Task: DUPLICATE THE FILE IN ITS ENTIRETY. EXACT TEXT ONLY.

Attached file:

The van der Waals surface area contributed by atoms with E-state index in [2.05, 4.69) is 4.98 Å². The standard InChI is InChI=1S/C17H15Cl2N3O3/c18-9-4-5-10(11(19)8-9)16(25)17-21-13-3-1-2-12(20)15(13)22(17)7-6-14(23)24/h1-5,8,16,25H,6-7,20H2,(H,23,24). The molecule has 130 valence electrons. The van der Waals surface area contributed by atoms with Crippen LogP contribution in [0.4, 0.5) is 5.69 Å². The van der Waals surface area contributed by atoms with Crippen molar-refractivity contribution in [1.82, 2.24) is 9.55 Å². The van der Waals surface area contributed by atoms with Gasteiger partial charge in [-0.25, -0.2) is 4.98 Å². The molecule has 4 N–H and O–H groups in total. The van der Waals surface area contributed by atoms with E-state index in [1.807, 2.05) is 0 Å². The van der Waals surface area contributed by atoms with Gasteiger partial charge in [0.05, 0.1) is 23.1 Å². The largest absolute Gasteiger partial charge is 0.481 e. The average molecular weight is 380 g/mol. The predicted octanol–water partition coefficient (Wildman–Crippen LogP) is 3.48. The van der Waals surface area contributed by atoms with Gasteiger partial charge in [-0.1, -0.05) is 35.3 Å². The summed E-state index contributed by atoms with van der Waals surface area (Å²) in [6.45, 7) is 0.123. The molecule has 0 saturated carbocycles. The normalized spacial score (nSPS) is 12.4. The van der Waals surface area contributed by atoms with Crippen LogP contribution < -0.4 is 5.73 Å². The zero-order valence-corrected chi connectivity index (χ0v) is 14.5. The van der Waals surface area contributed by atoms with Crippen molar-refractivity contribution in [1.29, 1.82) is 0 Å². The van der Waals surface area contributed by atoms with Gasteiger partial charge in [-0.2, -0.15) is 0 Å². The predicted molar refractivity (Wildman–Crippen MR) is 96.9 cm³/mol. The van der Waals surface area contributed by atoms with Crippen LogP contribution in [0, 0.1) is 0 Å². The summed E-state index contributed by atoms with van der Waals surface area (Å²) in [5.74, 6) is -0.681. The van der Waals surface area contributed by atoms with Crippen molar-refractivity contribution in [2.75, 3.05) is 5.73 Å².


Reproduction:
The van der Waals surface area contributed by atoms with E-state index in [2.05, 4.69) is 4.98 Å². The standard InChI is InChI=1S/C17H15Cl2N3O3/c18-9-4-5-10(11(19)8-9)16(25)17-21-13-3-1-2-12(20)15(13)22(17)7-6-14(23)24/h1-5,8,16,25H,6-7,20H2,(H,23,24). The molecule has 130 valence electrons. The van der Waals surface area contributed by atoms with Crippen LogP contribution in [0.4, 0.5) is 5.69 Å². The van der Waals surface area contributed by atoms with Crippen molar-refractivity contribution in [1.82, 2.24) is 9.55 Å². The van der Waals surface area contributed by atoms with Gasteiger partial charge in [-0.25, -0.2) is 4.98 Å². The molecule has 4 N–H and O–H groups in total. The van der Waals surface area contributed by atoms with E-state index in [1.807, 2.05) is 0 Å². The van der Waals surface area contributed by atoms with Gasteiger partial charge in [0.05, 0.1) is 23.1 Å². The largest absolute Gasteiger partial charge is 0.481 e. The average molecular weight is 380 g/mol. The predicted octanol–water partition coefficient (Wildman–Crippen LogP) is 3.48. The van der Waals surface area contributed by atoms with Gasteiger partial charge in [-0.1, -0.05) is 35.3 Å². The summed E-state index contributed by atoms with van der Waals surface area (Å²) in [6.45, 7) is 0.123. The molecule has 0 saturated carbocycles. The normalized spacial score (nSPS) is 12.4. The van der Waals surface area contributed by atoms with Crippen LogP contribution < -0.4 is 5.73 Å². The zero-order valence-corrected chi connectivity index (χ0v) is 14.5. The van der Waals surface area contributed by atoms with Crippen molar-refractivity contribution in [1.29, 1.82) is 0 Å². The van der Waals surface area contributed by atoms with Gasteiger partial charge in [-0.2, -0.15) is 0 Å². The predicted molar refractivity (Wildman–Crippen MR) is 96.9 cm³/mol. The van der Waals surface area contributed by atoms with Crippen LogP contribution in [0, 0.1) is 0 Å². The summed E-state index contributed by atoms with van der Waals surface area (Å²) in [5.74, 6) is -0.681. The van der Waals surface area contributed by atoms with Crippen molar-refractivity contribution in [2.75, 3.05) is 5.73 Å².